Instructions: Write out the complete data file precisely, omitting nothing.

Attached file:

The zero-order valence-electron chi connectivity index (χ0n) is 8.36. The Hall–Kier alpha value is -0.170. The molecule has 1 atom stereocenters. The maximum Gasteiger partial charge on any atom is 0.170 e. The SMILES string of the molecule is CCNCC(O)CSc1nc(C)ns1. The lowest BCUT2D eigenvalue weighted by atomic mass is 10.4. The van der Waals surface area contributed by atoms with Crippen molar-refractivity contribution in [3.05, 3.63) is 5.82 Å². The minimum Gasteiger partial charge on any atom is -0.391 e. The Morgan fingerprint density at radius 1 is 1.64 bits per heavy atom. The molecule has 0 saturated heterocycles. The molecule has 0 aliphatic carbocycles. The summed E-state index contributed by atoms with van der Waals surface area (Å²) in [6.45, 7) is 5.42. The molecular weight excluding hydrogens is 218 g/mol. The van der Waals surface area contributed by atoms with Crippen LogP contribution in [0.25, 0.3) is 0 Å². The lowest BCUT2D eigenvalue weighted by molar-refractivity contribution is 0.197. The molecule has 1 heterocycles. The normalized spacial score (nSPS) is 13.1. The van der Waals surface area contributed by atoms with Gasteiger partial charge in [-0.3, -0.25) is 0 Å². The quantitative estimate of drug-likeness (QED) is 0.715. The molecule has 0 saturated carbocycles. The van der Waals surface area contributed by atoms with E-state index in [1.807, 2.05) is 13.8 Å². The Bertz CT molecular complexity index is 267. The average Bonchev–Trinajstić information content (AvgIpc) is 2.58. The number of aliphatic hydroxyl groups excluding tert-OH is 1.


The zero-order valence-electron chi connectivity index (χ0n) is 8.36. The Hall–Kier alpha value is -0.170. The molecule has 1 atom stereocenters. The maximum Gasteiger partial charge on any atom is 0.170 e. The SMILES string of the molecule is CCNCC(O)CSc1nc(C)ns1. The lowest BCUT2D eigenvalue weighted by atomic mass is 10.4. The van der Waals surface area contributed by atoms with Crippen molar-refractivity contribution in [3.05, 3.63) is 5.82 Å². The minimum Gasteiger partial charge on any atom is -0.391 e. The Morgan fingerprint density at radius 1 is 1.64 bits per heavy atom. The molecule has 0 saturated heterocycles. The molecule has 0 aliphatic carbocycles. The summed E-state index contributed by atoms with van der Waals surface area (Å²) in [6.45, 7) is 5.42. The molecular weight excluding hydrogens is 218 g/mol. The van der Waals surface area contributed by atoms with Crippen LogP contribution in [0.25, 0.3) is 0 Å². The lowest BCUT2D eigenvalue weighted by molar-refractivity contribution is 0.197. The molecule has 1 heterocycles. The normalized spacial score (nSPS) is 13.1. The van der Waals surface area contributed by atoms with Gasteiger partial charge in [-0.3, -0.25) is 0 Å². The quantitative estimate of drug-likeness (QED) is 0.715. The molecule has 0 saturated carbocycles. The van der Waals surface area contributed by atoms with E-state index in [1.807, 2.05) is 13.8 Å². The Bertz CT molecular complexity index is 267. The average Bonchev–Trinajstić information content (AvgIpc) is 2.58. The number of aliphatic hydroxyl groups excluding tert-OH is 1.